WKWebView improvements in iOS 15

Media playback APIs, theme color, async support, downloads and more.

With iOS 15 there are another bunch of great improvements to the WKWebView. As a reminder, with iOS 14 we got JavaScript sandboxing, better ways to inject JS into pages and more.

Note: Some of the stuff shown bellow actually sneaked in with iOS 14.5 (and even with 14.3).

Because there are once again a lot of new stuff, I won't go into too much details to focus on the overview.

Controlling media playback

There are new APIs that allow you to manipulate audio & video playback on the page. Previously we would have to reach for JavaScript and manually play or pause specific element.

With new methods, you can pause all the media on a page and also control if autoplay is enabled or not.

For example we can pause all media playback like this:

webView.pauseAllMediaPlayback {
    // completion

And since we have async/await, we can do it like this also:

await webView.pauseAllMediaPlayback()

I won't be showing the await variants for other methods to keep focus on the APIs.

There's second method tailor made for cases where you don't want any autoplay to happen.

webView.setAllMediaPlaybackSuspended(true) {
    // done

With setAllMediaPlaybackSuspended there won't be any unexpected videos playing, even if you refresh the page. Call it with false to resume the playback.

You can also ask webview for current playback state:

webView.requestMediaPlaybackState { state in
    switch state {
    case .playing:
    case .suspended:
    case .paused:
    case .none:

Async support

Since we already touched upon async/await support for the new methods, the older ones were updated as well. So stuff like creating PDF from a page, injecting JavaScript and much more can use the new concurrency APIs to avoid callbacks.

Access website theme color

This is pretty small feature but can be very useful. You can ask the WKWebView to return you theme color of the website if it exists. You can use this color to customize look of your native UI.

The code to observe themeColor isn't the prettiest one, but it gets the job done:

private var themeObservation: NSKeyValueObservation?

override func viewDidLoad() {

    themeObservation = webView.observe(\.themeColor) { [unowned self] webView, _ in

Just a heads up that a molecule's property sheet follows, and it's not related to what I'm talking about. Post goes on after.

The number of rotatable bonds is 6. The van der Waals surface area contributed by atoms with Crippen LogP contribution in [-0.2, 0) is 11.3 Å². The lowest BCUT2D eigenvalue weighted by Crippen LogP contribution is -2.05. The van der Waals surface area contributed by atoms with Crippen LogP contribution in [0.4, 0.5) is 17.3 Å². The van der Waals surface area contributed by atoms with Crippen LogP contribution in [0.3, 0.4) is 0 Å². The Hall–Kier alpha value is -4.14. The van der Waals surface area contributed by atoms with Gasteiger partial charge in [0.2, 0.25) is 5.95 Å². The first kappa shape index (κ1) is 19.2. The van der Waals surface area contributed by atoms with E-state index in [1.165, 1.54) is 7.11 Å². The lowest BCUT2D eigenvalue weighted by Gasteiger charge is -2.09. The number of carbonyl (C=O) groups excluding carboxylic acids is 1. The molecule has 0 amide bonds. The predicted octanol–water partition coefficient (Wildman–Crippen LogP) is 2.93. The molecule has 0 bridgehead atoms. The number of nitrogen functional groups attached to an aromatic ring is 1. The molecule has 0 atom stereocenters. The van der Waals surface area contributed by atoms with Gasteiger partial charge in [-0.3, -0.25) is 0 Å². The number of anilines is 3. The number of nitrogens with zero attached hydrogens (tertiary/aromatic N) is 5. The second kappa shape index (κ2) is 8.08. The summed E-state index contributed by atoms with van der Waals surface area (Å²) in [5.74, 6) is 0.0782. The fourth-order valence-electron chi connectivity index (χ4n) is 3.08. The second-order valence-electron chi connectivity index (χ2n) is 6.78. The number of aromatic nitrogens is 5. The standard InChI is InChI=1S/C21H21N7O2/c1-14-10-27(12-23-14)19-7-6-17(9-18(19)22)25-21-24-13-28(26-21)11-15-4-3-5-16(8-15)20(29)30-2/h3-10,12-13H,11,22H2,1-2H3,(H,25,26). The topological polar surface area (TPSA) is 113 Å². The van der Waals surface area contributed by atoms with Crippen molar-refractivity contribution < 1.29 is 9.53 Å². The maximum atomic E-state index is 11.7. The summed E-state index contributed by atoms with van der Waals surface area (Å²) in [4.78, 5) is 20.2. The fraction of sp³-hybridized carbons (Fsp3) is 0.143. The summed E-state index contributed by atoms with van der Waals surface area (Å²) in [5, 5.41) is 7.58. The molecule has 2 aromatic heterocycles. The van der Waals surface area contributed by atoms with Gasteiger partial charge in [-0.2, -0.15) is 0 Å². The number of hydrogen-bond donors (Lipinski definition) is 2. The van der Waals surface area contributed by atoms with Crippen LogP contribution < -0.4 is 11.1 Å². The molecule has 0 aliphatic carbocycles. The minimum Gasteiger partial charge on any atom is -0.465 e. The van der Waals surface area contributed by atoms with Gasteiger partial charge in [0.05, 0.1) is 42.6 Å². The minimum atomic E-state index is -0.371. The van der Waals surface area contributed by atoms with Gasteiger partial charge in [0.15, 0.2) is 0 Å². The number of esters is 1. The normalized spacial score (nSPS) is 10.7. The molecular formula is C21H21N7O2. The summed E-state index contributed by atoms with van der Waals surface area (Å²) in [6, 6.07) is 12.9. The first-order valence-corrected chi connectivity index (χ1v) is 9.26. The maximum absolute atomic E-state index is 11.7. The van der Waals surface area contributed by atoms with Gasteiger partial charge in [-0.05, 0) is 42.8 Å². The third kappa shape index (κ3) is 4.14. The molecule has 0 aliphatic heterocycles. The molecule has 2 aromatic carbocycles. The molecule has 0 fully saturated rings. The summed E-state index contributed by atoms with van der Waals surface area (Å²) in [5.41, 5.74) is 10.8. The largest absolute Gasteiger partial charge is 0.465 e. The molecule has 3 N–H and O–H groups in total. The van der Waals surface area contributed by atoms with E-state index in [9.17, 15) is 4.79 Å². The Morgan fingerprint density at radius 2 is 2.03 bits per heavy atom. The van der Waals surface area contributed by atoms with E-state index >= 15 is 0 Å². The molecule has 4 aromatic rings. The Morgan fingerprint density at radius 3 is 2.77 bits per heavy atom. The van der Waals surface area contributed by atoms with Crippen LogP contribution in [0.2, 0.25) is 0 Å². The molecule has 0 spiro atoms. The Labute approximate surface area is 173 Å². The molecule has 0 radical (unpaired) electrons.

self.view.backgroundColor = webView.themeColor ?? .systemBackground

For simplicity I am changing the background color of root view, but of course you can use it anyway you want.

In HTML the theme color is defined like this:

<meta name="theme-color" content="#e95420">

Computed theme color

What if theme color isn't defined for particular website? You can still use the underPageBackgroundColor on the WKWebView and observe it in similar manner like with themeColor.

This property is not yet available in the Xcode 13 beta 1 (for Swift at least). You can also set this property to define the background color of the webView when user scrolls past the content.

Disabling text interaction

There is another WKPreference option which lets you disable all the standard text interactions on particular webView. This is super useful if you are using webView to "just" play videos. This will help insure that user's don't trigger text selection by accident when trying to press the play button for example.

let preferences = WKPreferences()
preferences.textInteractionEnabled = false

let config = WKWebViewConfiguration()
configuration.preferences = preferences

let webView = WKWebView(frame: .zero, configuration: config)

Automatic HTTPS upgrade

WKWebView will now automatically upgrade known hosts to HTTPS protocol for security reasons. There is also a configuration flag to disable this behavior in cases it causes problems in your app.

let config = WKWebViewConfiguration()
config.upgradeKnownHostsToHTTPS = false

APIs for camera and microphone

There's new functionality to manage user's permissions to access device's camera and microphone. New properties cameraCaptureState and microphoneCaptureState let you easily access the current state.

You can decide when to grant access to this hardware like this:

func webView(_ webView: WKWebView, decideMediaCapturePermissionsFor origin: WKSecurityOrigin, initiatedBy frame: WKFrameInfo, type: WKMediaCaptureType) async -> WKPermissionDecision {
    return .grant

This will also remove the second prompt that is otherwise present. When page in WKWebView requests these permissions, the first prompt is related to the app and second one is related to the actual website.

Using this new delegate method, you can allow access to only pages you trust and user doesn't see two prompts.

New class for managing downloads

With WKDownload you can encapsulate and manage file downloads. There are a multiple ways of initiating download. For example in the decidePolicyFor method from WKNavigationAction or WKNavigationResponse.

You can also start download manually by calling startDownload on the instance of WKWebView. This will return an instance of WKDownload and you need to set its delegate property otherwise the download won't happen. There is single required method for the WKDownloadDelegate:

func download(_ download: WKDownload, decideDestinationUsing response: URLResponse, suggestedFilename: String, completionHandler: @escaping (URL?) -> Void) {


Alternatively there is async variant.

Your job is to return URL there the download should be saved.

If download fails, you can restart it by calling resumeDownload and passing it the Data instance this delegate method gave you:

func download(_ download: WKDownload, didFailWithError error: Error, resumeData: Data?) {
    // handle download error

For more be sure to check out the WWDC 2021 session.

Uses: Xcode 13 & Swift 5.5

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Filip Němeček @nemecek_f

iOS blogger and developer with interest in Python/Django. Telling other devs' stories with iOS Chat.